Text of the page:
Dress for Success

Blisters, painful toenails and the heel pain known as plantar fasciitis are just a few of the reasons that dusting off that 5-year-old pair of running shoes at the launch of your exercise program is probably a bad idea. Whether it’s finding a comfortable bicycle helmet to protect against head injury, choosing clothing that prevents chafing, or paying attention to the grip of your racket to prevent tennis elbow, proper equipment is critical not just for enhancing athletic performance, but also for keeping you in the game.

Stay True to Form

The mechanics of your swim stroke, the form of your serve, the fit of your bike … if you’re not doing it right, you are also putting yourself at risk. Vigil recommends seeking out a mentor when getting started to ensure proper equipment and technique. “You don’t need to spend a lot of money on some fancy coach,” he says, “but find a friend with some experience who can provide guidance on an activity you might not be as familiar with.”

Walk Before You Run

Vigil notes that the benefits of warming up, both for injury prevention and enjoyment of the exercise, are indisputable. Rather than jumping right into an activity, take a couple of minutes to gradually get your muscles accustomed to the movements you plan. “Injuries often stem from the repetitive motion,” Vigil explains. “The warm-up reminds the body what it’s like to do those things. It begins the dilation of the blood vessels to the muscles so that there is blood flow and oxygen going to them by the time you’re ready to begin sustained activity.”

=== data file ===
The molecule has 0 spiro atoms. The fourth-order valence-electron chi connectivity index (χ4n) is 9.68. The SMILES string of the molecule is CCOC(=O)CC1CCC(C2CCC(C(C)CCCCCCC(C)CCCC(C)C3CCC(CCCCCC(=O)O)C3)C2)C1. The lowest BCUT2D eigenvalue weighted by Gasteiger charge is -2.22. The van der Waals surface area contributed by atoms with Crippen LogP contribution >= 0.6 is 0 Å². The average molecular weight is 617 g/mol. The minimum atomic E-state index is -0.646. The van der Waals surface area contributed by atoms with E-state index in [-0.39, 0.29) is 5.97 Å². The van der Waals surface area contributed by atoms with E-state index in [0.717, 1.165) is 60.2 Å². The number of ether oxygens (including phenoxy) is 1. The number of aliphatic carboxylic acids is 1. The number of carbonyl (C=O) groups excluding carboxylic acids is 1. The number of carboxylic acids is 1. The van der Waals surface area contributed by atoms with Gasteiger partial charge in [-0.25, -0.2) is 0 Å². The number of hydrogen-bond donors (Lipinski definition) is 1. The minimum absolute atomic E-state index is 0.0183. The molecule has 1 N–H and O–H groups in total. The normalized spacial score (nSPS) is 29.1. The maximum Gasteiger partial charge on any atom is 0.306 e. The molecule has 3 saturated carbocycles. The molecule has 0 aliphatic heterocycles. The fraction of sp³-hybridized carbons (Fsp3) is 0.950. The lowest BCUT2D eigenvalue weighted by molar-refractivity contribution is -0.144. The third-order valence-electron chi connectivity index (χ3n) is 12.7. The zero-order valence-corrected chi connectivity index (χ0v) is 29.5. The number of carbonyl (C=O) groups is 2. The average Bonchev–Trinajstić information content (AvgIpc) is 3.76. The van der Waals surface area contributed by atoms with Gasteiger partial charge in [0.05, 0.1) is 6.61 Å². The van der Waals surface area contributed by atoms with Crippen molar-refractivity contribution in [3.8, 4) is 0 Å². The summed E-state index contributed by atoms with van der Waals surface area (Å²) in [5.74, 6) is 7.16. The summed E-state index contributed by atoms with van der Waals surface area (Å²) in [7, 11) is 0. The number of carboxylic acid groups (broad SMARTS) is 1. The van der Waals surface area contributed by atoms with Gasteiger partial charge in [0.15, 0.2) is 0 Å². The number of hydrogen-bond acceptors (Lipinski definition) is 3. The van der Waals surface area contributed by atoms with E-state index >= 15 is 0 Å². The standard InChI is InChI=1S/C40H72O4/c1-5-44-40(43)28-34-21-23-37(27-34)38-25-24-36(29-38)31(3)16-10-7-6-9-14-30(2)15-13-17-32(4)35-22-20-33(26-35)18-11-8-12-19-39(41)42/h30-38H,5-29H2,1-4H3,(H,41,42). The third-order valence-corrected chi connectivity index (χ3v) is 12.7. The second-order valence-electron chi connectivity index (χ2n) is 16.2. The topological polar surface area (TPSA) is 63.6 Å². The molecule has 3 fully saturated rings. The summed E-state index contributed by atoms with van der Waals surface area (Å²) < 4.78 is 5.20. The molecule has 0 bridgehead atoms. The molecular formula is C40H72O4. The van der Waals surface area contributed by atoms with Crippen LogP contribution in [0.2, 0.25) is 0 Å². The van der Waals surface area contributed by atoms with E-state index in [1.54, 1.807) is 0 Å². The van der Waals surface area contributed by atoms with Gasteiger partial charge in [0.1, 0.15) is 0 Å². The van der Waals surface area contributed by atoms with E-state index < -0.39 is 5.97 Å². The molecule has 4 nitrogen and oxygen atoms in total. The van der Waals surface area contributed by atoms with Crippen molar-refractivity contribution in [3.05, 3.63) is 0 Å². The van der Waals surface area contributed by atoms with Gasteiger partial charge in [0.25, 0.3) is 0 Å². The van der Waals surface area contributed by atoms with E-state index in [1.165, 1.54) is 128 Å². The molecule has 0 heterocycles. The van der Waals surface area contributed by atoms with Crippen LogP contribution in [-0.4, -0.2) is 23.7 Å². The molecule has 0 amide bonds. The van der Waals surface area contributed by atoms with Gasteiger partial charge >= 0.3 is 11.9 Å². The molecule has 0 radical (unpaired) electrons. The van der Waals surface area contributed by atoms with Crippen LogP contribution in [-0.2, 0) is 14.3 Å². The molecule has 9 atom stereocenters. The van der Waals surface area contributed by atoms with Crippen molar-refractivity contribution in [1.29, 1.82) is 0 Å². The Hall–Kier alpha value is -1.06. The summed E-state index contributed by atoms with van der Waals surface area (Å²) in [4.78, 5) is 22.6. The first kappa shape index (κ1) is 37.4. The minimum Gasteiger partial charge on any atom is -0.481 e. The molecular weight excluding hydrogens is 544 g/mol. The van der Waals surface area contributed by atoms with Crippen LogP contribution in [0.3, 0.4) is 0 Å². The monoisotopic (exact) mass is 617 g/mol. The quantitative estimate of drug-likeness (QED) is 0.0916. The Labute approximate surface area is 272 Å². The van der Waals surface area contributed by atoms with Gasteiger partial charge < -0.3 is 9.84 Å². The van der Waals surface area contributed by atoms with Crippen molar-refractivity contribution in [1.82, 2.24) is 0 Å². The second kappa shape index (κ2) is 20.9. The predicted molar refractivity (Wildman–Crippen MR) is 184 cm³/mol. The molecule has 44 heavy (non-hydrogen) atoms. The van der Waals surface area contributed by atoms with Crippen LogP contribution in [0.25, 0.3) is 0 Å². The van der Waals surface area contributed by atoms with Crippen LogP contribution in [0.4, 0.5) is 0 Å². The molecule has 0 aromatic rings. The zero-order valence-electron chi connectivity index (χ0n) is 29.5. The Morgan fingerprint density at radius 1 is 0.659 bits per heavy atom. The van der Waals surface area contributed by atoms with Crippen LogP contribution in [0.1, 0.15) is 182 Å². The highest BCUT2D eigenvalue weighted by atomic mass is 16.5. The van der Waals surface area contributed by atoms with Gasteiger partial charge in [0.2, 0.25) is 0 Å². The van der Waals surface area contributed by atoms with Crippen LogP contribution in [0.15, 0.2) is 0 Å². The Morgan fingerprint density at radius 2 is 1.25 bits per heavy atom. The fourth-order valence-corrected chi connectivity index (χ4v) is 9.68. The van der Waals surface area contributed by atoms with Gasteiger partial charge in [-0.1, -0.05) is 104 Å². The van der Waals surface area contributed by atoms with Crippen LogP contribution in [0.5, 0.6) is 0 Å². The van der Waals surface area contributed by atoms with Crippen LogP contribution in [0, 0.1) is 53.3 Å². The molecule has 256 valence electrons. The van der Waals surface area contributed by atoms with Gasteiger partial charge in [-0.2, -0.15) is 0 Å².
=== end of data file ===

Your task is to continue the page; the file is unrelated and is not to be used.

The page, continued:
Mix It Up

To lower the risk of so-called overuse injuries — tendinitis, stress fractures and other types of damage resulting from cumulative trauma to the same muscle or joint — it’s also important to cross-train, devoting at least one day a week to exercising parts of the body that might have been neglected during your go-to activity. “It behooves us all to take a break from the repetition of our chosen passion, both for overall fitness and to reduce injury risk,” Vigil says.

Read the Signs